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Success Stories: Rainwater Champions & Innovators

VIDEO: Langley Township has engineered several thriving ecosystems for its 1600 kilometres of watercourses


A culvert upgrade was needed where Yorkson Creek passes under 86 Avenue but instead of the usual round shape, the replacement in 2016 was square. “The previous narrow culvert caused water to rush through and made it difficult for fish to swim through.  The new culvert has angled baffles on the bottom side which creates a meandering watercourse,” explained Justin St. Andrassy. “We installed pool and ripple sequences,  habitat features, large woody debris, and we planted the entire restoration zone with native plantings over several years.”

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VIDEO: West Vancouver’s McDonald Creek Gets a Fish-Friendly Makeover Thanks to Volunteer Effort and City Support


A new rocky berm has given a West Vancouver creek a better connection to high tide ocean water and salmon are expected to benefit. “The district’s role was to coordinate the project. The Streamkeepers did all the hard work to fundraise and organize funding for the project. We hired the trades folks, the coordinator and marine biologist to do the design work, and the coastal engineer, and got the trucks organized,” stated John Barker. “This is a perfect example of stewardship groups coming together and working in collaboration with the district.”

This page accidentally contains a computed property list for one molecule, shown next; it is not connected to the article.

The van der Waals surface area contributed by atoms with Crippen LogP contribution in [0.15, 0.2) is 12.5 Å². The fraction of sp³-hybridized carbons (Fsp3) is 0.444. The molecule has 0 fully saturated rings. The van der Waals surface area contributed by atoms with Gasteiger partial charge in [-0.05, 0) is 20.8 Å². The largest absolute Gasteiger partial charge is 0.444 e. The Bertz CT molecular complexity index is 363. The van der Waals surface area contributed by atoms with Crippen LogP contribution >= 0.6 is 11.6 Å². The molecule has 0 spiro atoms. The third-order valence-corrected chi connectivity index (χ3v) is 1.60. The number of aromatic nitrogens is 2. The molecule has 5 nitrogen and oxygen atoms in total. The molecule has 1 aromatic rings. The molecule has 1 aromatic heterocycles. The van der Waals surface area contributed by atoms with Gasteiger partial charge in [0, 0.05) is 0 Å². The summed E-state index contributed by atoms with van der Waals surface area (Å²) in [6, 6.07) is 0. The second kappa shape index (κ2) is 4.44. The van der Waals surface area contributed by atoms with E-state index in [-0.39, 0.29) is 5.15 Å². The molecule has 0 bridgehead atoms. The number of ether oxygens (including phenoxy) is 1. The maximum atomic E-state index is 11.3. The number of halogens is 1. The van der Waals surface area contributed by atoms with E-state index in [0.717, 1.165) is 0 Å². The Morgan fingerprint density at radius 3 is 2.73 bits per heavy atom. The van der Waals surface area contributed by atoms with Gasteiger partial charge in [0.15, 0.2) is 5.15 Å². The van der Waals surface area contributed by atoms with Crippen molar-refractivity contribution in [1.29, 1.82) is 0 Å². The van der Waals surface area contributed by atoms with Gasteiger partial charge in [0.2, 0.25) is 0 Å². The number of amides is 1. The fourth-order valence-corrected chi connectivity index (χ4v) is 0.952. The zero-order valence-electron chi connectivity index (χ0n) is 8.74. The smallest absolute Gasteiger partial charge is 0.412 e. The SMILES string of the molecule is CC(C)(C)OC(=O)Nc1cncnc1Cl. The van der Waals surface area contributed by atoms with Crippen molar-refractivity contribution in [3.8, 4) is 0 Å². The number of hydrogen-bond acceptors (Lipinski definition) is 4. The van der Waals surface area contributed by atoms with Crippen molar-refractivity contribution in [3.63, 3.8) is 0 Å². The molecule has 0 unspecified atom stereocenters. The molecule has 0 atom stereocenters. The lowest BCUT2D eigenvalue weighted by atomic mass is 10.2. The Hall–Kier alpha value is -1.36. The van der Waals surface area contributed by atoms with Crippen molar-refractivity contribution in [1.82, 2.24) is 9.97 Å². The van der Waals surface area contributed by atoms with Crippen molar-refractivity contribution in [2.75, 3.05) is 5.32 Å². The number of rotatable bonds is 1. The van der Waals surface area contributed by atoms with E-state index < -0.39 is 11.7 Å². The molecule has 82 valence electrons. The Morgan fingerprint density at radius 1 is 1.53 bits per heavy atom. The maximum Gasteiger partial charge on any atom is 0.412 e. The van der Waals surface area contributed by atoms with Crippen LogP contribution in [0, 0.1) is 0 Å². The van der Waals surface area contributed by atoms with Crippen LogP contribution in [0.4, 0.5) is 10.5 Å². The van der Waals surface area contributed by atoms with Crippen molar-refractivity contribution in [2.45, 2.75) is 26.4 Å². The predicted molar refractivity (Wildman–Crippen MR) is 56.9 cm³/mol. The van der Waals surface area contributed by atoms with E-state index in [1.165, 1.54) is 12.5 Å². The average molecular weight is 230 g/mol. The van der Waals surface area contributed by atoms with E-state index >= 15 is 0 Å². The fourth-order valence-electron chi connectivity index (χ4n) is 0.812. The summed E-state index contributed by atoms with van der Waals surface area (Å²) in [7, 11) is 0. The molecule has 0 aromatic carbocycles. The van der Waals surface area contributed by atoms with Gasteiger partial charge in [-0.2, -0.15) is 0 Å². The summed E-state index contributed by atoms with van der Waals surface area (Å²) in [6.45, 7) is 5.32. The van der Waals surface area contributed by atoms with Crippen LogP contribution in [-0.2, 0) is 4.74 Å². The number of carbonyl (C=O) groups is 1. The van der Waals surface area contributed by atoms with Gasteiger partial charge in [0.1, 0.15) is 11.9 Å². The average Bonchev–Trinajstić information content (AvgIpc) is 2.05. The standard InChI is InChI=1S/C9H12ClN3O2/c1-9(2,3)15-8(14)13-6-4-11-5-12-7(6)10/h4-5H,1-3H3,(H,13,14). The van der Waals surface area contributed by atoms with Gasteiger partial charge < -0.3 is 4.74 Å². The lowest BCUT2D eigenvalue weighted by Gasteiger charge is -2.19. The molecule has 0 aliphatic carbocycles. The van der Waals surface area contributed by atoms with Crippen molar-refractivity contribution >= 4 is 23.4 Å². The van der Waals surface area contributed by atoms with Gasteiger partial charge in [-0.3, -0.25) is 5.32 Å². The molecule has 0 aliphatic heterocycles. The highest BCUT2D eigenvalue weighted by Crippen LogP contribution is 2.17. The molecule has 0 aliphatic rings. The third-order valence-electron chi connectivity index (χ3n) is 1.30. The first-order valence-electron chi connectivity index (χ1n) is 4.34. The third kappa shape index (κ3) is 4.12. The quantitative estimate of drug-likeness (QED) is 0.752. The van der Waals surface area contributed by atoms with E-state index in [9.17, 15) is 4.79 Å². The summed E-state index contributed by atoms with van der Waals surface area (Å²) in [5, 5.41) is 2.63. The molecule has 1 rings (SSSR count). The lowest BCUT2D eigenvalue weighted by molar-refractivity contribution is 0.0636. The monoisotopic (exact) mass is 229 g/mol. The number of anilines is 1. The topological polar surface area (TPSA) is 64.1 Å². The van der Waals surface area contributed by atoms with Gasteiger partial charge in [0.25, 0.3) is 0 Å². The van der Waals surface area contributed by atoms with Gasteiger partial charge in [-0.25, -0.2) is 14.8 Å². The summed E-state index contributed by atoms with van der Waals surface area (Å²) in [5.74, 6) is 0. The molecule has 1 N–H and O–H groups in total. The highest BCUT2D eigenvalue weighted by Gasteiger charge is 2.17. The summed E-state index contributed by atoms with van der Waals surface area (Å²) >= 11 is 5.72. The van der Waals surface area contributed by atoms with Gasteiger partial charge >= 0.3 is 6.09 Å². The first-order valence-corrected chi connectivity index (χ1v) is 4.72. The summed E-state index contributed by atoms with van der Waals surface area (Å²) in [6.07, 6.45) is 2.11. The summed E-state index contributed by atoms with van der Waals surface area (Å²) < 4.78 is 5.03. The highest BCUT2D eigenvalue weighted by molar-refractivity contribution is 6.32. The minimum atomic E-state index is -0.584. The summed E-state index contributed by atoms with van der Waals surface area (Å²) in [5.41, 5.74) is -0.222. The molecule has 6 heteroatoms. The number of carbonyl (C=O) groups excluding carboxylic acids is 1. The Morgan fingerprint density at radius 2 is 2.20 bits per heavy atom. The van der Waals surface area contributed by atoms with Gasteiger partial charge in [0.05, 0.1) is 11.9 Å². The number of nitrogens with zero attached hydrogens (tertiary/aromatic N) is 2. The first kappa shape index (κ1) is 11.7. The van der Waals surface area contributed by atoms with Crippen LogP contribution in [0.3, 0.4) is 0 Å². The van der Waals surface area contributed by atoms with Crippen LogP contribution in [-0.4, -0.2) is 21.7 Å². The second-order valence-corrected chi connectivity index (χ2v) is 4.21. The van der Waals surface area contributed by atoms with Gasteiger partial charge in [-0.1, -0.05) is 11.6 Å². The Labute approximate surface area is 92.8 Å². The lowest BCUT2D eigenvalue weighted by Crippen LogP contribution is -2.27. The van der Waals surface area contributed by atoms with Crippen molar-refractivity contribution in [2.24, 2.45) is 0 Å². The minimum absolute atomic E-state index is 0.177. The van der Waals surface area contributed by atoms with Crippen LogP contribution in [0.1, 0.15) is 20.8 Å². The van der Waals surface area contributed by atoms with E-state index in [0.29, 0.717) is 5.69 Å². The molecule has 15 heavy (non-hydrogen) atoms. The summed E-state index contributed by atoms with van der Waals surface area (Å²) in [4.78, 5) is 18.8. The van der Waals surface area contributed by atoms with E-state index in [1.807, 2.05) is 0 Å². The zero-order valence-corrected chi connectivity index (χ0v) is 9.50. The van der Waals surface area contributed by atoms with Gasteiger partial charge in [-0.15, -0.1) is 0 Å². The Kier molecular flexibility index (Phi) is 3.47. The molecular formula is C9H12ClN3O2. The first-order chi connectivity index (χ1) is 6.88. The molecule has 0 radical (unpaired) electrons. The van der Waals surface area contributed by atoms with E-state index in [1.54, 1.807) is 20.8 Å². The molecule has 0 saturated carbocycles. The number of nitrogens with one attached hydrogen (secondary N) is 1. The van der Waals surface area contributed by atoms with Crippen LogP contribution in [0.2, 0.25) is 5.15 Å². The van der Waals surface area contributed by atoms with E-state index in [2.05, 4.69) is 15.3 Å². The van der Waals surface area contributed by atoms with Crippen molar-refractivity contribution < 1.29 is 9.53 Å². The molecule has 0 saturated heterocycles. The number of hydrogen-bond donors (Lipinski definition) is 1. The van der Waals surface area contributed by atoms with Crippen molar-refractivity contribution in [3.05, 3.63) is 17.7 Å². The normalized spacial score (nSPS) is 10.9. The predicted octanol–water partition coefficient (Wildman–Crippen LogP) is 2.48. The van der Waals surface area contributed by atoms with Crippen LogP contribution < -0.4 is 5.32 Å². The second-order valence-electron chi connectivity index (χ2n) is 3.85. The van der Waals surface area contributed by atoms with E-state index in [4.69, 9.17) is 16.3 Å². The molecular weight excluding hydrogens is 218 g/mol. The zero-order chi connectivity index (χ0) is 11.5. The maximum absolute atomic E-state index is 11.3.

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Kanaka Creek Watershed Stewardship Centre – a new jewel in the crown of Metro Vancouver’s regional parks system


“The addition of the Kanaka Creek Watershed Stewardship Centre will offer education and grassroots engagement on the critical importance of watershed stewardship and environmental sustainability,” said Heather Deal, Chair of Metro Vancouver’s Regional Parks Committee, at the official opening. “We are thrilled to officially open this Centre in Maple Ridge for the enjoyment of all Metro Vancouver residents and visitors.”

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PHILADELPHIA’S BOLD PLAN: Green City, Clean Waters – an inter-generational commitment to “optimize and engineer the landscape” to mimic and restore its natural hydrologic regime!


Philadelphia hopes by the mid-2030s to create the largest green stormwater infrastructure in the United States. Nancy Stoner says the program was never solely about slashing combined sewer overflow, but also about providing larger environmental and social benefits. “Philadelphia wanted to do much more,” Stoner says. “They did a benefits analysis before they began that showed it would enhance air quality and climate resiliency. It takes the problem of stormwater and turns it into an amenity.”

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CHANGING THE WAY WE DO BUSINESS: “The reality is that stormwater management has become an increasingly complex and multi-dimensional challenge,” wrote Glen Parker, North Shore Streamkeepers, in an opinion piece about rainwater management in Metro Vancouver’s North Shore region